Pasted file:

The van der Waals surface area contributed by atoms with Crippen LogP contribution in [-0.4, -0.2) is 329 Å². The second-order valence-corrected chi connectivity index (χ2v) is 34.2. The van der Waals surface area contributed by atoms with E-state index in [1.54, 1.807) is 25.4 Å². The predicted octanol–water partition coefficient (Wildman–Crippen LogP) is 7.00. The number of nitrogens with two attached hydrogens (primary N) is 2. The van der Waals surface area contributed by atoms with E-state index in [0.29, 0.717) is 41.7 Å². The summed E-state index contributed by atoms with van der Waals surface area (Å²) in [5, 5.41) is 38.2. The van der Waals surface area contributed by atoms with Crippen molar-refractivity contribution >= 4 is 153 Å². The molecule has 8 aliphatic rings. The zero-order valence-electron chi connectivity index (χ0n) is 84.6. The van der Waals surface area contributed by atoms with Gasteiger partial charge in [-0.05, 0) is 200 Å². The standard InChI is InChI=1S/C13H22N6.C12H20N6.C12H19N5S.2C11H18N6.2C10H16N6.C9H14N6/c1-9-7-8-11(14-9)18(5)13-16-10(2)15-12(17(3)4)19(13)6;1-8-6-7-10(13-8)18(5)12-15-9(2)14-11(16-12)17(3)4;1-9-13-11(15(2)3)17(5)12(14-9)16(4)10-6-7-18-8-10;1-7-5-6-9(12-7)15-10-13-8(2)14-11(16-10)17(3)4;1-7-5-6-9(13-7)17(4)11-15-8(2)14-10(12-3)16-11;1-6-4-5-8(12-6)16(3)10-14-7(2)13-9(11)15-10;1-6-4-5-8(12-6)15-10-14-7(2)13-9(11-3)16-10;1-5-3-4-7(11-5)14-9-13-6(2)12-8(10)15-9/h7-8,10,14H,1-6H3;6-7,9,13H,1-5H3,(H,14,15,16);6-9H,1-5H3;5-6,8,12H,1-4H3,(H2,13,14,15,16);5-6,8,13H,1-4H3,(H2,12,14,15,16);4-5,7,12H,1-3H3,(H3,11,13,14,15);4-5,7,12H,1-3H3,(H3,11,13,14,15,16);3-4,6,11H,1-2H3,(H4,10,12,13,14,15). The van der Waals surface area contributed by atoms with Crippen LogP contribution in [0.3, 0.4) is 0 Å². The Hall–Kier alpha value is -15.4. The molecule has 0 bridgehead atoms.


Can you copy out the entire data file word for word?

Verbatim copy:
The van der Waals surface area contributed by atoms with Crippen LogP contribution in [-0.4, -0.2) is 329 Å². The second-order valence-corrected chi connectivity index (χ2v) is 34.2. The van der Waals surface area contributed by atoms with E-state index in [1.54, 1.807) is 25.4 Å². The predicted octanol–water partition coefficient (Wildman–Crippen LogP) is 7.00. The number of nitrogens with two attached hydrogens (primary N) is 2. The van der Waals surface area contributed by atoms with E-state index in [0.29, 0.717) is 41.7 Å². The summed E-state index contributed by atoms with van der Waals surface area (Å²) in [5, 5.41) is 38.2. The van der Waals surface area contributed by atoms with Crippen molar-refractivity contribution >= 4 is 153 Å². The molecule has 8 aliphatic rings. The zero-order valence-electron chi connectivity index (χ0n) is 84.6. The van der Waals surface area contributed by atoms with Gasteiger partial charge in [-0.05, 0) is 200 Å². The standard InChI is InChI=1S/C13H22N6.C12H20N6.C12H19N5S.2C11H18N6.2C10H16N6.C9H14N6/c1-9-7-8-11(14-9)18(5)13-16-10(2)15-12(17(3)4)19(13)6;1-8-6-7-10(13-8)18(5)12-15-9(2)14-11(16-12)17(3)4;1-9-13-11(15(2)3)17(5)12(14-9)16(4)10-6-7-18-8-10;1-7-5-6-9(12-7)15-10-13-8(2)14-11(16-10)17(3)4;1-7-5-6-9(13-7)17(4)11-15-8(2)14-10(12-3)16-11;1-6-4-5-8(12-6)16(3)10-14-7(2)13-9(11)15-10;1-6-4-5-8(12-6)15-10-14-7(2)13-9(11-3)16-10;1-5-3-4-7(11-5)14-9-13-6(2)12-8(10)15-9/h7-8,10,14H,1-6H3;6-7,9,13H,1-5H3,(H,14,15,16);6-9H,1-5H3;5-6,8,12H,1-4H3,(H2,13,14,15,16);5-6,8,13H,1-4H3,(H2,12,14,15,16);4-5,7,12H,1-3H3,(H3,11,13,14,15);4-5,7,12H,1-3H3,(H3,11,13,14,15,16);3-4,6,11H,1-2H3,(H4,10,12,13,14,15). The van der Waals surface area contributed by atoms with Crippen LogP contribution in [0.3, 0.4) is 0 Å². The Hall–Kier alpha value is -15.4. The molecule has 0 bridgehead atoms.